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Shooting Practice With Michelle Akers

December 31, 2003 09:00 PM
 
Have you ever seen Michelle Akers rip a shot from twenty yards? Tracy Ducar has. As a goalkeeper with the national team, Tracy has been in the unenviable position to not only face a drive off Michelle's foot, but also be expected to stop it.
"Michelle hits a ball with such precision and such power, sometimes it just leaves you standing in awe and hearing the net ripple behind you. And other times you can't even move out of the way fast enough ... even if you wanted to.
"Sometimes, I have to resort to what I call 'the save my wrists and fingers technique' and just make a fist and box it away. Playing against her has definitely brought my game to a new level."
Some of you are probably saying, "Well, she's just really good. I can shoot like Michelle Akers." You're wrong. Michelle developed one of the world's hardest shots by working on it over and over. She is methodical and thorough in her approach.
"In general, I start out working on the proper technique," Michelle says. "I really don't care where the ball goes at first, as long as I'm hitting it consistently correct with each foot. Then I break it down into the different scenarios I often face on the field. I try to maintain that same technique throughout those different situations.
"I start off at the top of the box and just touch a ball forward. With my right instep, I'd go to the near post inside corner, then to the left post inside corner. Then, I'll go lefty and shoot at the near post, then far post. Next, I'll shoot with the outside of my foot - first right, then left - bending balls inside the posts.
How long does Michelle work on the proper technique?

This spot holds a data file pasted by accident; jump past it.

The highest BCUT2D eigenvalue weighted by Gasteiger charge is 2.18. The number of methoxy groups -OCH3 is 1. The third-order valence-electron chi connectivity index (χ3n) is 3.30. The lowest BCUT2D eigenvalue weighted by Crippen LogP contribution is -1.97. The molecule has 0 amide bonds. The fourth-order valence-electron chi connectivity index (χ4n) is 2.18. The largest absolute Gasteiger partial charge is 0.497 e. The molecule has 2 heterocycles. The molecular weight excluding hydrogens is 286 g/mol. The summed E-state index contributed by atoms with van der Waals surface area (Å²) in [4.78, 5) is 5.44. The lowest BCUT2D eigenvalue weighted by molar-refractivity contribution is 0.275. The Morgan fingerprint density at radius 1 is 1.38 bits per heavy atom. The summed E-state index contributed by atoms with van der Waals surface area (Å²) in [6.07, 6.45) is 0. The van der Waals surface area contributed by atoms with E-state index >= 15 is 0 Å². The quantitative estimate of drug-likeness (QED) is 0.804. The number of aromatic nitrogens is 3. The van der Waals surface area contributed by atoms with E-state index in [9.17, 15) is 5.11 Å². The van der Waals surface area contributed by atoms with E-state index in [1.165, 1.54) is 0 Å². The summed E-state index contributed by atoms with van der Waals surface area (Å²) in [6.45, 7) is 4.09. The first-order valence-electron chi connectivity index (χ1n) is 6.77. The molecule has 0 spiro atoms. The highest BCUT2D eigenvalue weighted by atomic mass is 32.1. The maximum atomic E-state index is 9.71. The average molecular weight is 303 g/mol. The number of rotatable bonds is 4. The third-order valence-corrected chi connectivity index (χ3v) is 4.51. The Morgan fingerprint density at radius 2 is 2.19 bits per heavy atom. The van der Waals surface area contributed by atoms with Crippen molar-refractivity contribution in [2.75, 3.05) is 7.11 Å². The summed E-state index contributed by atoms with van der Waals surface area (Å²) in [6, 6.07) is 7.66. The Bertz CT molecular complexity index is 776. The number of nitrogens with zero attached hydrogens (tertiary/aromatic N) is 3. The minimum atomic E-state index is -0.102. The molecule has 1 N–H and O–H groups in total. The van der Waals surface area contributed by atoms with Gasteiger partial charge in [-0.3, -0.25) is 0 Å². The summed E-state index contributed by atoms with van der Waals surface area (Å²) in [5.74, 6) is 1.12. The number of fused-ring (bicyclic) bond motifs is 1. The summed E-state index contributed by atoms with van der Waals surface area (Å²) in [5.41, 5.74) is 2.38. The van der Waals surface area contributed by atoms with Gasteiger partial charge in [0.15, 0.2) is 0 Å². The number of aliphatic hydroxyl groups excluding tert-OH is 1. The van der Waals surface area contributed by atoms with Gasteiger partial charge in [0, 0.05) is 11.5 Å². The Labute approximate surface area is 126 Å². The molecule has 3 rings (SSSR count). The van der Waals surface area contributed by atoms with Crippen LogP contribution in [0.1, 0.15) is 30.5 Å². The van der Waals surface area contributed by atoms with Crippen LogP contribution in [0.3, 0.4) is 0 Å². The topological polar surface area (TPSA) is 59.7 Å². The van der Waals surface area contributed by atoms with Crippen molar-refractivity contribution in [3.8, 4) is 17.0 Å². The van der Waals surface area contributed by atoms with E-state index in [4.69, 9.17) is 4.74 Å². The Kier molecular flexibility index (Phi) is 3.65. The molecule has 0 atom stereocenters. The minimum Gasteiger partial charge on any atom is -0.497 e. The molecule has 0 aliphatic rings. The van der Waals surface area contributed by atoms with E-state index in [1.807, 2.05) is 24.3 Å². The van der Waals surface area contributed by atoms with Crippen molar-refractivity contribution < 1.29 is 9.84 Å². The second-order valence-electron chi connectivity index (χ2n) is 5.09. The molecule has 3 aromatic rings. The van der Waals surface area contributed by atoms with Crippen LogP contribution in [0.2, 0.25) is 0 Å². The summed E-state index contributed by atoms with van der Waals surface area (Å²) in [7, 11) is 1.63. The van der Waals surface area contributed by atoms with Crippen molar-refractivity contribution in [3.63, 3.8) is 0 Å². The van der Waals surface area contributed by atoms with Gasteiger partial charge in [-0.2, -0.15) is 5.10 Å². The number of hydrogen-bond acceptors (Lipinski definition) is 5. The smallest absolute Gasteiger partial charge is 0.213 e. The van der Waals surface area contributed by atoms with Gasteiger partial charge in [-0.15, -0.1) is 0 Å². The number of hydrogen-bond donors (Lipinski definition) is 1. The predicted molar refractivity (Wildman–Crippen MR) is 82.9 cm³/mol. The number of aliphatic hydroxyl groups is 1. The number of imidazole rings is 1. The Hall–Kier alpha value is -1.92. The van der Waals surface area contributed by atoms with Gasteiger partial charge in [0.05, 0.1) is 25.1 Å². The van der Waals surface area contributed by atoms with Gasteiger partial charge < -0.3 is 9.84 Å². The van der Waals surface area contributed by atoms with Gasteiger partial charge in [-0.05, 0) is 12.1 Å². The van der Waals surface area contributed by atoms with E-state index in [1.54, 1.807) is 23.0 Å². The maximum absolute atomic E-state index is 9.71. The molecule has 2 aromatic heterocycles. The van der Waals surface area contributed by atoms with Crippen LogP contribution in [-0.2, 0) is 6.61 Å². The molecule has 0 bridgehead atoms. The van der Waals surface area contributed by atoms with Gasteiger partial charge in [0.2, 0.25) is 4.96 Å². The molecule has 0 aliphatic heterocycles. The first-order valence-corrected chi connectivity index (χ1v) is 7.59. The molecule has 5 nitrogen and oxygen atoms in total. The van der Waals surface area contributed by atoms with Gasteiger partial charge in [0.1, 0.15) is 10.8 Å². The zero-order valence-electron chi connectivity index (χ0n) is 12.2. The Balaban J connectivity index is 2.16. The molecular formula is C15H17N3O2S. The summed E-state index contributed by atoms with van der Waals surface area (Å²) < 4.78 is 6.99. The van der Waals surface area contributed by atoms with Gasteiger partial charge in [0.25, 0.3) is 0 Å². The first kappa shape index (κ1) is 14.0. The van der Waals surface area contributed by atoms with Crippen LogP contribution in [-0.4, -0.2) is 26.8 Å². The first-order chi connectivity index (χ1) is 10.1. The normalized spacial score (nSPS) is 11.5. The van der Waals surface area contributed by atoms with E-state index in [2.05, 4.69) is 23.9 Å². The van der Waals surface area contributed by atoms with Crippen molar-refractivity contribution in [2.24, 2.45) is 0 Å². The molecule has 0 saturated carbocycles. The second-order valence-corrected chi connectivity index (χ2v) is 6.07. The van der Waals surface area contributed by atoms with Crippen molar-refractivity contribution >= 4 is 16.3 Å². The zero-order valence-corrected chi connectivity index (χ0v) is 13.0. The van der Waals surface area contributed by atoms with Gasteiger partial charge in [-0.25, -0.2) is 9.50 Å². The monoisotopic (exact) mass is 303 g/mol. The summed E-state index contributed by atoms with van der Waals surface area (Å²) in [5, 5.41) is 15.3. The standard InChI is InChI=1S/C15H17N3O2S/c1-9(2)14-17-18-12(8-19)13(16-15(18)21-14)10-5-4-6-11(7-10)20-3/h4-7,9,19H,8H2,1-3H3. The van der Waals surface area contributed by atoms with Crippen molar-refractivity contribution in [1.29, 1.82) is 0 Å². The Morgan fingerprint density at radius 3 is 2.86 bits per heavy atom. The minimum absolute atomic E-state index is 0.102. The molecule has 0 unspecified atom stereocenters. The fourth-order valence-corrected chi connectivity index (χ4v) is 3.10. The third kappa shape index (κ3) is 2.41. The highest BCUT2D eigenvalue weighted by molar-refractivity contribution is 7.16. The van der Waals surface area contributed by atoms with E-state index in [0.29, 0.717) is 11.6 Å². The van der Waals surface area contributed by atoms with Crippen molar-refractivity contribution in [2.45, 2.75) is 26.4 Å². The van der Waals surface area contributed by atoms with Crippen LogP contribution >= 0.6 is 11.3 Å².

"Until I get it right," she says, "or until it was clear that I was having a nightmare and needed to go work on something else. Not counting stretching, I shoot balls for probably 45 minutes."
This stage of her regimen is done without a partner. Michelle gets the basics down before she invites anyone into her training. Once she is shooting properly with each foot and under no pressure from a defender, she moves to the next stage.
"I only use a partner if I am shooting correctly without pressure. When I feel I'm ready for a partner, the first thing I do is a one-two pass and hit the shot. After we've done that for a while, I'll push the ball into them, get it back, make a move around them and finish. Then, we'll make it competitive, some one v ones. If I can get two buddies out there, I'll work on back-to-goal stuff. One partner will knock a ball into me, and the other partner will be on my back. I'll receive the pass, face up and try to beat them, then shoot.
"You start out with passive defending, and then get more competitive until it reaches all-out pressure by the defender. If I start out with all-out hard pressure, I shoot like an idiot. I have to build up to it."
Your partner does not need to be a great player, or even a player for that matter. However, Michelle recommends that from time to time you get someone to evaluate your technique.
"If possible, have someone there who knows how to shoot right," she says. "That's how I learned. You can videotape yourself shooting and then compare it to tapes of someone doing it correctly.
"But it's just when like you hit a tennis ball right. You know it. You get that same feeling when you hit a soccer ball right. You try to get that feeling every single time you hit the ball."

 
 

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